Believe it or not, being proven wrong is the most magical experience you can ever have. Or at least, when you’re a reviewer, it can be.
Whenever we critics see the trailer for a film that contains lowbrow humour and eye-rolling premises, we immediately begin drafting out our condemnations in our heads. We have already jumped to the conclusion that we are going to hate it, and want to tear it to shreds for wasting our times. But then, upon viewing the supposed flop, we discover that it bears little resemblance to the mediocre trailer we saw, and turns out to be an enjoyable romp. Rather than spending an hour-and-a-half losing faith in humanity, we spend it trying to maintain our joy of not having to write yet another nasty. To be shown that your first impressions of a film are mistaken is the most wondrous sensation to experience; and the most beautiful gift the film industry can offer to those with a passion for cinema.
When I heard that Sony Pictures were bringing out a movie based on the emojis on our phones, I was already prepared to love it. Based on previous experience watching fads-turned-movie type films, like The Lego Movie (2014) or Trolls (2016), or (arguably) The Angry Birds Movie (2016), I immediately shut out all negative thoughts about what I saw being promoted, and told myself that despite the lameness of the premise, it will become another surprise hit. I was certain that history would repeat itself, and began preparing myself to experience the proven-wrong sensation once again, as well as write a glowing review.
Sadly, my expectations were not met. As it turns out, The Emoji Movie is not another surprise hit. I didn’t see another Lego Movie or Trolls, and I am certainly not experiencing the positive sensations I had hoped. If anything, I am experiencing nothing but regret for not doing what every other critic was doing and dismissing this film as the piece of crap that it is.
Hidden within the messaging app of a high-schooler’s smartphone is ‘Textopolis’, a bustling city where all your favourite emojis live, hoping to be selected by the phone’s user. In this world, each emoji has only one facial expression – except for Gene (voiced by T.J. Miller), an exuberant emoji who was born without a filter and is bursting with multiple expressions. Determined to become ‘normal’ like the other emojis, Gene enlists the help of the unpopular Hi-5 (James Corden), and the notorious code-breaker emoji Jailbreak (Anna Faris). Together, they embark on an epic ‘app-venture’ through the apps on the phone, each its own wild and fun world, to find the Code that will fix Gene. But when a greater danger threatens the phone, the fate of all emojis depends on these three unlikely friends who must save their world before it’s deleted forever.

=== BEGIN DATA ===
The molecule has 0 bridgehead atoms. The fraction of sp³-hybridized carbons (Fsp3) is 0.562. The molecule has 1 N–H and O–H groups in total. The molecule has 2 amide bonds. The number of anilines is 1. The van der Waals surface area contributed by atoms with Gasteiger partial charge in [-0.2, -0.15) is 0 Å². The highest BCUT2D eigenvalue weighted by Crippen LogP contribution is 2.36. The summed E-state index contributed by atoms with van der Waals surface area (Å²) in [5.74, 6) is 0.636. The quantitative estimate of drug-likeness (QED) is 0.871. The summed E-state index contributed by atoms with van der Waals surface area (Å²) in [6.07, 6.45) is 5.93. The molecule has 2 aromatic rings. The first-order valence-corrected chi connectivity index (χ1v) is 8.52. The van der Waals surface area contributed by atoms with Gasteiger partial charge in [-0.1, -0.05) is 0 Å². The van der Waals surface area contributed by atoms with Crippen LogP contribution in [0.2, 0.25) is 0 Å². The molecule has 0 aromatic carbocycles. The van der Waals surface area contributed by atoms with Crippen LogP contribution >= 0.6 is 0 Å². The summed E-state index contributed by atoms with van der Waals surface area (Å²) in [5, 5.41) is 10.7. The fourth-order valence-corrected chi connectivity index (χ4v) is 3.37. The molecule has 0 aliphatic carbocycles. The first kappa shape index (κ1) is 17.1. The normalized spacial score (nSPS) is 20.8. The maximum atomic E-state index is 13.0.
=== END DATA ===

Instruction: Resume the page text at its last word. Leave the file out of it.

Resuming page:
The Emoji Movie has no soul whatsoever. The plot is lazy and unstructured, lacking completely in satisfactory story development, and containing journeys and sub-plots that pop-up out of nowhere, and are given no pay-offs. The characters are as bland as hell, motivationless, unlikable and often creepy (especially the film’s villain, Smiler, the smiley emoji (voiced by Maya Rudolph). With her face pretty much resembling a female Pennywise or Joker, don’t be surprised if you or your children experience nightmares for the next few months (unless of course you’re smart enough to see a movie that isn’t this).
The overall look and universe of the film is unimpressive, with the production designs, character designs, and the animation coming off as lifeless and hastily put together. And the biggest negativity of the film has definitely got to be its themes and moral messages: The Emoji Movie has tried to promote itself as a middle finger to conformity, preaching that being ourselves and disobeying the status quo is the best way to live life. But throughout the story, this message is frequently contradicted, with the characters (especially our three leads) often giving in to peer pressure and popular fads. The issues of women’s rights, classism, adolescent love, problem children, troubled marriages, and intolerance are also brought up – but are never properly explored.
The only positivity that I can award this film is the performances of its voice cast. Despite the rubbish material that they are given, the performers give it their all. Unlike the screenwriters, the animators, the producers, and director, the cast actually put in some effort. They try their best to add some entertainment value to this holocaust of a film – though their talents can only go so far in a project that shouldn’t have been conceived in the first place.
I would go on, and go into more analytical detail about why The Emoji Movie sucks, but I honestly don’t want to waste my time acknowledging this film’s existence any further. If I think about it for another minute, I’m sure my brain will collapse.
Jack Douglass, owner of the “jacksfilms” YouTube account, was invited to the world premiere of this movie by Sony because he praised it sarcastically since its announcement.
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